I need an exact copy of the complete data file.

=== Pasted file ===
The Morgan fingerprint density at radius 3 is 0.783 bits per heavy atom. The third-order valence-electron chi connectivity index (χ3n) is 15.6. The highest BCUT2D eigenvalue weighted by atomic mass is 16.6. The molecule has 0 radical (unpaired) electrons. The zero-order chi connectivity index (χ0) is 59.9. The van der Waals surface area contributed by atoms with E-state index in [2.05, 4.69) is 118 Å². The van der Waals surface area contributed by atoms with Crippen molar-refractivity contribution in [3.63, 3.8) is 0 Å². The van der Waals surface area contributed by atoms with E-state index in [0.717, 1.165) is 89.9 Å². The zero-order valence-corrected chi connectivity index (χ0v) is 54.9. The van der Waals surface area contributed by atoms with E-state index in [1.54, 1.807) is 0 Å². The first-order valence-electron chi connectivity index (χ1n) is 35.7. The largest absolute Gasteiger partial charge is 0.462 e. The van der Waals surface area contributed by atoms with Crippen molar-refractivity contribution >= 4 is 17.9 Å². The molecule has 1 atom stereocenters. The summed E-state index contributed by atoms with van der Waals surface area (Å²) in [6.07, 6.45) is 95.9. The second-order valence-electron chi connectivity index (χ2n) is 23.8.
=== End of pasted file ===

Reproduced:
The Morgan fingerprint density at radius 3 is 0.783 bits per heavy atom. The third-order valence-electron chi connectivity index (χ3n) is 15.6. The highest BCUT2D eigenvalue weighted by atomic mass is 16.6. The molecule has 0 radical (unpaired) electrons. The zero-order chi connectivity index (χ0) is 59.9. The van der Waals surface area contributed by atoms with E-state index in [2.05, 4.69) is 118 Å². The van der Waals surface area contributed by atoms with Crippen molar-refractivity contribution in [3.63, 3.8) is 0 Å². The van der Waals surface area contributed by atoms with E-state index in [0.717, 1.165) is 89.9 Å². The zero-order valence-corrected chi connectivity index (χ0v) is 54.9. The van der Waals surface area contributed by atoms with E-state index in [1.54, 1.807) is 0 Å². The first-order valence-electron chi connectivity index (χ1n) is 35.7. The largest absolute Gasteiger partial charge is 0.462 e. The van der Waals surface area contributed by atoms with Crippen molar-refractivity contribution >= 4 is 17.9 Å². The molecule has 1 atom stereocenters. The summed E-state index contributed by atoms with van der Waals surface area (Å²) in [6.07, 6.45) is 95.9. The second-order valence-electron chi connectivity index (χ2n) is 23.8.